On Message Integrity in Symmetric Encryption
, 2000
"... Distinct notions of message integrity #authenticity# for blockoriented symmetric encryption are de #ned byintegrity goals to be achieved in the face of di#erenttypes of attacks. These notions are partially ordered by a #dominance" relation. When chosenplaintext attacks are considered, most integr ..."
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Distinct notions of message integrity #authenticity# for blockoriented symmetric encryption are de #ned byintegrity goals to be achieved in the face of di#erenttypes of attacks. These notions are partially ordered by a #dominance" relation. When chosenplaintext attacks are considered, most integrity goals form a lattice. The lattice is extended when knownplaintext and ciphertextonly attacks are also included. The practical use of the dominance relation and lattice in de#ning the relative strength of di#erent integrity notions is illustrated with common modes of encryption, such as the #in#nite garble extension" modes, and simple, noncryptographic, manipulation detection code functions, such as bitwise exclusiveor and constant functions. 1 Introduction The fact that encryption does not provide message integrity #authenticity# is generally wellunderstood #19#, and so is the fact that often #encryption without integritychecking is all but useless" #8#. Less wellunderstood is the ...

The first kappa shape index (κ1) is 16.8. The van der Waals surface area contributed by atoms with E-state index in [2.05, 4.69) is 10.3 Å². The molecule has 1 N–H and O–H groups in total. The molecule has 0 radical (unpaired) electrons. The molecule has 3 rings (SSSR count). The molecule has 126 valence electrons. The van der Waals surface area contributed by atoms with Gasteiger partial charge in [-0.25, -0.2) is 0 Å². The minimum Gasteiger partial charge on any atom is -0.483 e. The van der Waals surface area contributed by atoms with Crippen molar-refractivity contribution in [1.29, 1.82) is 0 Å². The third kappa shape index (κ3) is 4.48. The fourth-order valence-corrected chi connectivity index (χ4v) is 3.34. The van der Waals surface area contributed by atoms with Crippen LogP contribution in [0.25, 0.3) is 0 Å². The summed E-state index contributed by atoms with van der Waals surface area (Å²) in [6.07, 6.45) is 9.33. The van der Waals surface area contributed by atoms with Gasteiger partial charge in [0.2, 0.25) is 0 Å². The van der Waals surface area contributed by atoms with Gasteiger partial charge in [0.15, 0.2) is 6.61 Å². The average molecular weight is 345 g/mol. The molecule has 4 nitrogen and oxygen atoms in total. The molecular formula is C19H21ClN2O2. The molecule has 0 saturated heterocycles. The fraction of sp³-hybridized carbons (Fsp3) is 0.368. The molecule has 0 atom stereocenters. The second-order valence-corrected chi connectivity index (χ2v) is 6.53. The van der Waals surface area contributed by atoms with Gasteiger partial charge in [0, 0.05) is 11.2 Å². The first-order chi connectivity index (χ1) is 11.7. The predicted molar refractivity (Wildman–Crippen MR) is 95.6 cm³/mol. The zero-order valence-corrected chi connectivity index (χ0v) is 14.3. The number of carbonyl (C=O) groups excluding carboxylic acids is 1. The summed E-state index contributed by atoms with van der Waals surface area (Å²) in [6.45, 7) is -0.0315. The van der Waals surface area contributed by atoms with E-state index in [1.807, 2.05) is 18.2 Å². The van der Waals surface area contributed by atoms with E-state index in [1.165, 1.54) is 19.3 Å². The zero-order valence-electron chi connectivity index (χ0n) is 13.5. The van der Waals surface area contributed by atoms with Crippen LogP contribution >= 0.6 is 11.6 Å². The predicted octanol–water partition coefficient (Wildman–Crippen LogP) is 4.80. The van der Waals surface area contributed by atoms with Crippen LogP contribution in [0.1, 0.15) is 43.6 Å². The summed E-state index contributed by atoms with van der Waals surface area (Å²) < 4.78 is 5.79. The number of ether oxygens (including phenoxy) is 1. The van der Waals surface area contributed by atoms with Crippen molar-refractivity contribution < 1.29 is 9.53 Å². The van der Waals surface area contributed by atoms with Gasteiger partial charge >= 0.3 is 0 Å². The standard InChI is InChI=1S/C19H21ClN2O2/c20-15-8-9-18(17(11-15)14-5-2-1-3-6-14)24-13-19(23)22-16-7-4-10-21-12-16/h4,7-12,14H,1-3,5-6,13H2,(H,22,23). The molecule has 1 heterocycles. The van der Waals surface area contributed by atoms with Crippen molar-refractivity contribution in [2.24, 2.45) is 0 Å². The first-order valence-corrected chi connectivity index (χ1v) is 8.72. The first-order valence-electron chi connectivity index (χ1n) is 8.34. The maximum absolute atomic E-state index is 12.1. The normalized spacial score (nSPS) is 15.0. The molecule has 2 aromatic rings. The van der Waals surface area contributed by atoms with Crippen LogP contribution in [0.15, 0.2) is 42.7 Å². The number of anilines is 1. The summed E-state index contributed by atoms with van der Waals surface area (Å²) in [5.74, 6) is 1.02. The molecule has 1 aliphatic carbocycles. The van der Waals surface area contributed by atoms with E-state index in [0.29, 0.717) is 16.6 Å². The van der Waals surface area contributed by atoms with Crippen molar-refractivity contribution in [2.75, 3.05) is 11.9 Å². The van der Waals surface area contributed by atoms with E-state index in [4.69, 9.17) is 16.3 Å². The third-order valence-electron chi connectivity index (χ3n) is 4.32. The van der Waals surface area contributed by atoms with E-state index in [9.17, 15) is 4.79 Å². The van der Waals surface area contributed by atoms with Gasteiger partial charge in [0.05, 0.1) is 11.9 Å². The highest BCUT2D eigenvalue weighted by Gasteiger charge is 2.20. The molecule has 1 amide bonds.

On the Construction of Pseudorandom . . .
 JOURNAL OF CRYPTOLOGY
, 1999
"... Luby and Rackoff [27] showed a method for constructing a pseudorandom permutation from a pseudorandom function. The method is based on composing four (or three for weakened security) so called Feistel permutations, each of which requires the evaluation of a pseudorandom function. We reduce somewh ..."
Abstract
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Luby and Rackoff [27] showed a method for constructing a pseudorandom permutation from a pseudorandom function. The method is based on composing four (or three for weakened security) so called Feistel permutations, each of which requires the evaluation of a pseudorandom function. We reduce somewhat the complexity of the construction and simplify its proof of security by showing that two Feistel permutations are sufficient together with initial and final pairwise independent permutations. The revised construction and proof provide a framework in which similar constructions may be brought up and their security can be easily proved. We demonstrate this by presenting some additional adjustments of the construction that achieve the following:  Reduce the success probability of the adversary.  Provide a construction of pseudorandom permutations with large inputlength using pseudorandom functions with small inputlength.